• Ophthalmology training and competency levels in caring for patients with ophthalmic complaints among United States internal medicine, emergency medicine, and family medicine residents
    Christopher Daniel Gelston, Jennifer Landrigan Patnaik
    Journal of Educational Evaluation for Health Professions.2019; 16: 25.     CrossRef
Strengthening student communication through pediatric simulated patient encounters  
Ryan Whitt, Gregory Toussaint, S. Bruce Binder, Nicole J. Borges
J Educ Eval Health Prof. 2014;11:21.   Published online August 17, 2014
DOI: https://doi.org/10.3352/jeehp.2014.11.21
  • 23,431 View
  • 151 Download
  • 4 Web of Science
  • 5 Crossref
AbstractAbstract PDF
As medical students enter the role of physician, clinical outcomes not only rely on their mastery of clinical knowledge, but also on the effectiveness in which they can communicate with patients and family members. While students typically have numerous opportunities to practice clinical communication with adult patients, such practice in pediatric settings is limited. This study examines if simulated patient (SP) encounters strengthen third-year medical students’ communication skills during the pediatrics clerkship. During 2011-2013, three SP encounters (comprising 3 pediatric scenarios) were incorporated into a pediatrics clerkship at one United States medical school to give students a safe venue to practice advanced communication with observation and direct feedback. Third-year medical students engaged in the scenarios and received both written and oral feedback from an evaluator observing the encounter. With IRB approval, students’ self-perceived confidence and abilities at performing the advanced communication skills were measured using an eightitem, Likert scale questionnaire administered pre and post the SP encounter. Pre- and post-questionnaires (n = 215; response rate, 96%) analyzed using a Wilcoxon-matched pairs signed-rank test demonstrated statistically significant increases in students’ perception of their confidence and abilities regarding their performance (P < 0.05; Bonferroni correction, P < 0.006). There was an increases in student confidence and self-perceived ability in: first, communicating with children and family members of young patients; second, managing confrontational situations involving parents; third, performing a thorough psychosocial history with an adolescent; and fourth, using Evidence Based Medicine to motivate parents.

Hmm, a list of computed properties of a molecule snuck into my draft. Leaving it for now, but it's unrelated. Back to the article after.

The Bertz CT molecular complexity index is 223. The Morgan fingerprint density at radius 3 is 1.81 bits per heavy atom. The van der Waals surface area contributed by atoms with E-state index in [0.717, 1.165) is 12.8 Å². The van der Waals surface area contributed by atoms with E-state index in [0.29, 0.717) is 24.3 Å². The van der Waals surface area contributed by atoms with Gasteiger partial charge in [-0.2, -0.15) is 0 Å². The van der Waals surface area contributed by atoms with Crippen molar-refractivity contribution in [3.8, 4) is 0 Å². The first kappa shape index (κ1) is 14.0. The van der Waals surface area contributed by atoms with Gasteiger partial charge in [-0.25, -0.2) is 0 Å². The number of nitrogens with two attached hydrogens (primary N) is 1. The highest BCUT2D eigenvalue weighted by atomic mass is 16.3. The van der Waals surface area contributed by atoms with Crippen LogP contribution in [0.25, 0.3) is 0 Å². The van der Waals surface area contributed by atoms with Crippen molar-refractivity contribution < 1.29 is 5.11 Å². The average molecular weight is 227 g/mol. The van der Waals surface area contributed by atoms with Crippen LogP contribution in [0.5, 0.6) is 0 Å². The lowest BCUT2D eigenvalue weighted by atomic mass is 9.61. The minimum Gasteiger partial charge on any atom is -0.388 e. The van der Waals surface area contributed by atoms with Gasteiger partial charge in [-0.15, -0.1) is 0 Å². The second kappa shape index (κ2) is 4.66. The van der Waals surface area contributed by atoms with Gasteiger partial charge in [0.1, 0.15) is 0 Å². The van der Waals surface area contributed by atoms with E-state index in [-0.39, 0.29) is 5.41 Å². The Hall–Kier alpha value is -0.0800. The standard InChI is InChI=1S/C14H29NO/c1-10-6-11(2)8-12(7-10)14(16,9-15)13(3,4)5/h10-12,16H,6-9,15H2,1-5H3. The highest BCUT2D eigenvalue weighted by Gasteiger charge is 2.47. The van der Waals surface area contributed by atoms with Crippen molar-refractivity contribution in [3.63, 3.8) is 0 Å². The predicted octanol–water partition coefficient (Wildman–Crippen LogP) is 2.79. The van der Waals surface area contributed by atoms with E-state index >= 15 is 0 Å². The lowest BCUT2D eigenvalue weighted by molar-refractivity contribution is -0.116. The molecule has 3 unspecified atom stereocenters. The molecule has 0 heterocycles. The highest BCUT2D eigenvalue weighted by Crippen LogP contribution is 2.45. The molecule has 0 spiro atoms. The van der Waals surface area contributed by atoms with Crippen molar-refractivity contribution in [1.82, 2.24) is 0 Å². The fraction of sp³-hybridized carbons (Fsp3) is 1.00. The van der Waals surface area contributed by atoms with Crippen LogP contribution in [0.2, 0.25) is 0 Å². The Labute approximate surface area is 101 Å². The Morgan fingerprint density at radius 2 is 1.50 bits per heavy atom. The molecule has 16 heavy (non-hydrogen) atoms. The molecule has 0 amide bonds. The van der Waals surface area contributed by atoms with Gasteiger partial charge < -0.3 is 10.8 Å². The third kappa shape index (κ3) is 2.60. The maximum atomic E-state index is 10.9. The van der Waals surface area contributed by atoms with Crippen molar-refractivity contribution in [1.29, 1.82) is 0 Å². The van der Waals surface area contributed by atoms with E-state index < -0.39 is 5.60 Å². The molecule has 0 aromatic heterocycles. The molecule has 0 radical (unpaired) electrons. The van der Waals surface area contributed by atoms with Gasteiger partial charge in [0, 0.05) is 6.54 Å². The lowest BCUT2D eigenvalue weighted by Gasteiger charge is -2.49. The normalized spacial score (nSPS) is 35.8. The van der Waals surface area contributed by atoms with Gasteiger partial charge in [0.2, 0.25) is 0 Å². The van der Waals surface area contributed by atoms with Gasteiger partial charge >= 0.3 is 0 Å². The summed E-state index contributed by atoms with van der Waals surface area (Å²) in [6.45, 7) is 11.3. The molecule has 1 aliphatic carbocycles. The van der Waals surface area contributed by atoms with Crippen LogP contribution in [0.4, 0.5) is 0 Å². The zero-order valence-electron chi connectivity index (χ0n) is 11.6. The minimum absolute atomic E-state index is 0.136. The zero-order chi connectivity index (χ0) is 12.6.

Citations

Citations to this article as recorded by  
  • A comparative analysis of student, educator, and simulated parent ratings of video-recorded medical student consultations in pediatrics
    Clare C. Sullivan, Daire M. O’Leary, Fiona M. Boland, Claire M. Condron, Claire M. Mulhall, Walter J. Eppich
    Advances in Simulation.2024;[Epub]     CrossRef
  • Preparing for Pediatrics: Experiential Learning Helps Medical Students Prepare for Their Clinical Placement
    Clare Sullivan, Claire Condron, Claire Mulhall, Mohammad Almulla, Maria Kelly, Daire O'Leary, Walter Eppich
    Frontiers in Pediatrics.2022;[Epub]     CrossRef
  • Improving Patient- and Family-Centered Communication in Pediatrics: A Review of Simulation-Based Learning
    Eleanor Peterson, Rebecca Morgan, Aaron Calhoun
    Pediatric Annals.2021;[Epub]     CrossRef
  • ‘Demystifying’ the encounter with adolescent patients: a qualitative study on medical students’ experiences and perspectives during training with adolescent simulated patients